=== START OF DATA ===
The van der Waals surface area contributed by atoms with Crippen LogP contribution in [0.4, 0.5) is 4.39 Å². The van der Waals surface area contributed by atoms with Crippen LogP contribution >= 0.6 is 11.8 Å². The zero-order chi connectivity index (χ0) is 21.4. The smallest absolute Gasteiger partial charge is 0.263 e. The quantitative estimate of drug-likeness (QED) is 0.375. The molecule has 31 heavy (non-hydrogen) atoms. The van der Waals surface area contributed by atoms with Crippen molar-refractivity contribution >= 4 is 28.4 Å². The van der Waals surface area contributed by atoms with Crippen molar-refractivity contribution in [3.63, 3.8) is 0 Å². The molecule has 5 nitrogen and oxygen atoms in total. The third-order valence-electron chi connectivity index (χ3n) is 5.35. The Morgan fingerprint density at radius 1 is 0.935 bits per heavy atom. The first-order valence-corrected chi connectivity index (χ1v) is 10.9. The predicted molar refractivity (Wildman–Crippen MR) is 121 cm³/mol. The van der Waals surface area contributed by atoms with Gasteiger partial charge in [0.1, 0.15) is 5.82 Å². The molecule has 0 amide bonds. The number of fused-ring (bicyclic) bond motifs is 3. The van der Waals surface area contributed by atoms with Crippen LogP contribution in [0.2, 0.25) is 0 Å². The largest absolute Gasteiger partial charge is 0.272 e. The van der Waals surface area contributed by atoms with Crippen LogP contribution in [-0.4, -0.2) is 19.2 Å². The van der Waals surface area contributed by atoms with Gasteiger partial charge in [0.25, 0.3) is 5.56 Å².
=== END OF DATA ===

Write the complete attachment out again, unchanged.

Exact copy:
The van der Waals surface area contributed by atoms with Crippen LogP contribution in [0.4, 0.5) is 4.39 Å². The van der Waals surface area contributed by atoms with Crippen LogP contribution >= 0.6 is 11.8 Å². The zero-order chi connectivity index (χ0) is 21.4. The smallest absolute Gasteiger partial charge is 0.263 e. The quantitative estimate of drug-likeness (QED) is 0.375. The molecule has 31 heavy (non-hydrogen) atoms. The van der Waals surface area contributed by atoms with Crippen molar-refractivity contribution >= 4 is 28.4 Å². The van der Waals surface area contributed by atoms with Crippen molar-refractivity contribution in [3.63, 3.8) is 0 Å². The molecule has 5 nitrogen and oxygen atoms in total. The third-order valence-electron chi connectivity index (χ3n) is 5.35. The Morgan fingerprint density at radius 1 is 0.935 bits per heavy atom. The first-order valence-corrected chi connectivity index (χ1v) is 10.9. The predicted molar refractivity (Wildman–Crippen MR) is 121 cm³/mol. The van der Waals surface area contributed by atoms with Gasteiger partial charge in [0.1, 0.15) is 5.82 Å². The molecule has 0 amide bonds. The number of fused-ring (bicyclic) bond motifs is 3. The van der Waals surface area contributed by atoms with Crippen LogP contribution in [0.2, 0.25) is 0 Å². The largest absolute Gasteiger partial charge is 0.272 e. The van der Waals surface area contributed by atoms with Crippen LogP contribution in [-0.4, -0.2) is 19.2 Å². The van der Waals surface area contributed by atoms with Gasteiger partial charge in [0.25, 0.3) is 5.56 Å².